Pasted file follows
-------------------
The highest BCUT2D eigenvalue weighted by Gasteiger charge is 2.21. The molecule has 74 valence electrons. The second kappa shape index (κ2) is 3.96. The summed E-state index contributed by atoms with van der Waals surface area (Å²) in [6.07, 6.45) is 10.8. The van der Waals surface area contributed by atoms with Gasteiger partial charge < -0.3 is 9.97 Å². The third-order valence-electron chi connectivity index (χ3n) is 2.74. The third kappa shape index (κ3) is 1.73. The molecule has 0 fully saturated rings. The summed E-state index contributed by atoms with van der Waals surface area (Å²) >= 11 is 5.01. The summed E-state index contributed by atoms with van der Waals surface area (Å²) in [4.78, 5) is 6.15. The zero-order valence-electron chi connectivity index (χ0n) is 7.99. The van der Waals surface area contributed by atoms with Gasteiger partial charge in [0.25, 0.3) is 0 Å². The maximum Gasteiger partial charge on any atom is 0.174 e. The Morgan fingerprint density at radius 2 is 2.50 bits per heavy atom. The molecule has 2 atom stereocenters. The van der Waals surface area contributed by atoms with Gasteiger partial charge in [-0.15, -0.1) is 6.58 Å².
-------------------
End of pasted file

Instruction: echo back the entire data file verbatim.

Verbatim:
The highest BCUT2D eigenvalue weighted by Gasteiger charge is 2.21. The molecule has 74 valence electrons. The second kappa shape index (κ2) is 3.96. The summed E-state index contributed by atoms with van der Waals surface area (Å²) in [6.07, 6.45) is 10.8. The van der Waals surface area contributed by atoms with Gasteiger partial charge < -0.3 is 9.97 Å². The third-order valence-electron chi connectivity index (χ3n) is 2.74. The third kappa shape index (κ3) is 1.73. The molecule has 0 fully saturated rings. The summed E-state index contributed by atoms with van der Waals surface area (Å²) >= 11 is 5.01. The summed E-state index contributed by atoms with van der Waals surface area (Å²) in [4.78, 5) is 6.15. The zero-order valence-electron chi connectivity index (χ0n) is 7.99. The van der Waals surface area contributed by atoms with Gasteiger partial charge in [0.25, 0.3) is 0 Å². The maximum Gasteiger partial charge on any atom is 0.174 e. The Morgan fingerprint density at radius 2 is 2.50 bits per heavy atom. The molecule has 2 atom stereocenters. The van der Waals surface area contributed by atoms with Gasteiger partial charge in [-0.15, -0.1) is 6.58 Å².